Appeals Court: Britain's Snoopers Charter is illegal mass surveillance and must be urgently reformed


#1

Originally published at: https://boingboing.net/2018/01/30/1984-not-a-manual-for-statecra.html


#2

Didn’t they say they were codifying existing practices when it was introduced? Legality will have no effect on GCHQ et al’s actions.


#3

Well if the response from the right in America is any indication, this will lead to nothing more than a prolonged effort to demolish/coopt the power of the courts.


#4

Judgment here for those interested:

http://www.bailii.org/ew/cases/EWCA/Civ/2018/70.html

Note this was more or less a formality after the CJEU ruling. That ruling was the result of a referral by the Court of Appeal. This one was the implementation of the CJEU’s decision.

They’ve sidestepped the tricky stuff on this one by stating that this ruling applies only to “fighting crime”.

There is a fresh reference to the CJEU pending from the Investigatory Powers Tribunal basically challenging whether the previous decision applies in the context of ‘national security’.

Because of course national security allows you to do anything.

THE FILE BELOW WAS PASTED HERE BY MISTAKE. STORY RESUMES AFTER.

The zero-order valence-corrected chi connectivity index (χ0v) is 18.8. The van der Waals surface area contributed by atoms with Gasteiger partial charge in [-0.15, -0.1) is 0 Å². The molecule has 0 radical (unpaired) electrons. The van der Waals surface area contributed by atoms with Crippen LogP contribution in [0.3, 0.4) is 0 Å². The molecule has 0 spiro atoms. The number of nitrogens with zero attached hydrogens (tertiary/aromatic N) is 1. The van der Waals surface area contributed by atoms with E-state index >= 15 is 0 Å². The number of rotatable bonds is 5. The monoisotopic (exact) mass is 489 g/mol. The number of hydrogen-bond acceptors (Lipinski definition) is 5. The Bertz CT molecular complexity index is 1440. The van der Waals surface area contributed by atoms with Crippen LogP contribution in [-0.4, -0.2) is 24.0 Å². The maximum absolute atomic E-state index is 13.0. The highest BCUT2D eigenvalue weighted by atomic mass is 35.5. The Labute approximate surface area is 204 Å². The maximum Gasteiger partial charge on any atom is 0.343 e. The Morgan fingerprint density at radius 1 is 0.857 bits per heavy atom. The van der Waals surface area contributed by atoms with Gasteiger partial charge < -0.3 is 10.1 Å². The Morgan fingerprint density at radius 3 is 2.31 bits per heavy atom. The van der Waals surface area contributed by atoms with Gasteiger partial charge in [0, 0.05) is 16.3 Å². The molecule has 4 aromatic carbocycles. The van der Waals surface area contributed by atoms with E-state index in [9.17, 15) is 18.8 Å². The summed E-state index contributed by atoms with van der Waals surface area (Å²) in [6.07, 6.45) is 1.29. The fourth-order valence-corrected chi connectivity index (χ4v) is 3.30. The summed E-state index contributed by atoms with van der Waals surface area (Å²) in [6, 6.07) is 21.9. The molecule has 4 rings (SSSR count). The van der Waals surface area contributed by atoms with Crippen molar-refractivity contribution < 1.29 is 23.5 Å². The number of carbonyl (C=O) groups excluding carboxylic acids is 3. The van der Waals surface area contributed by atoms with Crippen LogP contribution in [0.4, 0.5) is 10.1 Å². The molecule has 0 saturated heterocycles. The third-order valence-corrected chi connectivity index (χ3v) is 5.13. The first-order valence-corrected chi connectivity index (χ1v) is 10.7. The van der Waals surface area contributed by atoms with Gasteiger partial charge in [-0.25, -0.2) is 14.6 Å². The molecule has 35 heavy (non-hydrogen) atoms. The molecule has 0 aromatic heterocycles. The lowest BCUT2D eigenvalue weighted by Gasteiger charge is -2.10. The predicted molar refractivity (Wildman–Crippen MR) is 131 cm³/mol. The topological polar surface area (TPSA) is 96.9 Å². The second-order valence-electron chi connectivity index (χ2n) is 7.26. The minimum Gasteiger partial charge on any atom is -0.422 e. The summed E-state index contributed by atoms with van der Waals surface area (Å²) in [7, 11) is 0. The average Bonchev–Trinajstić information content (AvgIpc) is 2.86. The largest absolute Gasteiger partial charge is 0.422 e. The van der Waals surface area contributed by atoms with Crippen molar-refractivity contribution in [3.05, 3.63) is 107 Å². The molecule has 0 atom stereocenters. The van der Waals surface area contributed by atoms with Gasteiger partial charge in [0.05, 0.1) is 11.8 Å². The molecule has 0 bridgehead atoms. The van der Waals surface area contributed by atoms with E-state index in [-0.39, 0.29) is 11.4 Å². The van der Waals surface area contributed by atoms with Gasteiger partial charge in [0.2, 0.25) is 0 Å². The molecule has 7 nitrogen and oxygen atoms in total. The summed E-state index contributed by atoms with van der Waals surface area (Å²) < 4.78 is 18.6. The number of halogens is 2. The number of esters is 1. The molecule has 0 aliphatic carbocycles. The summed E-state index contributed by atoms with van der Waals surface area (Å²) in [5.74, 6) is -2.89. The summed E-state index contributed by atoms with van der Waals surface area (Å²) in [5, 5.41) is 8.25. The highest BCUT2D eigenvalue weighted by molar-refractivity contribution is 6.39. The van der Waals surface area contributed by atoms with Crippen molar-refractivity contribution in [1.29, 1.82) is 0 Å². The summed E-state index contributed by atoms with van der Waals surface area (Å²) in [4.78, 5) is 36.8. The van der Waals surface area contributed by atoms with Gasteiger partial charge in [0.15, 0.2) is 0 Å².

#5

They could just do it anyway, like here in the US. Constitution be damned!


#6

Nazi Eurocrats ruling over Free Britain? Can’t have that. Brexit here we come.


#7

Indeed! We have our own breed of FreeBritNazis to rule over us. (Who can be relied upon to damn the UK’s upper courts as ‘enemies of the people’.)


#8

Hey, Theresa! You know that bit in the EU data privacy legislation that says you can’t move customer data outside the EU if the destination has privacy law that isn’t as strong as the EU? Extrapolate from there and work out how screwed we’re gonna be once we’re on the outside. Oh, and Just because the US has been getting away with that shit because no-one’s paying attention doesn’t mean we’ll get the same treatment.


#9


#10

The optimistic side of me says great, they’ve been forced to water down certain aspects due to this and constituents writing to their MPs, campaigning, supporting ORG etc. The pessimistic side (it’s a big side) says they just disregard this and carry on with the worst aspects while the concessions don’t go anywhere near far enough. For instance, will the requirement that all browsing history be retained for a year and made available to 48 authorities through a request filter be scrapped? I very much doubt it, unfortunately.


#11

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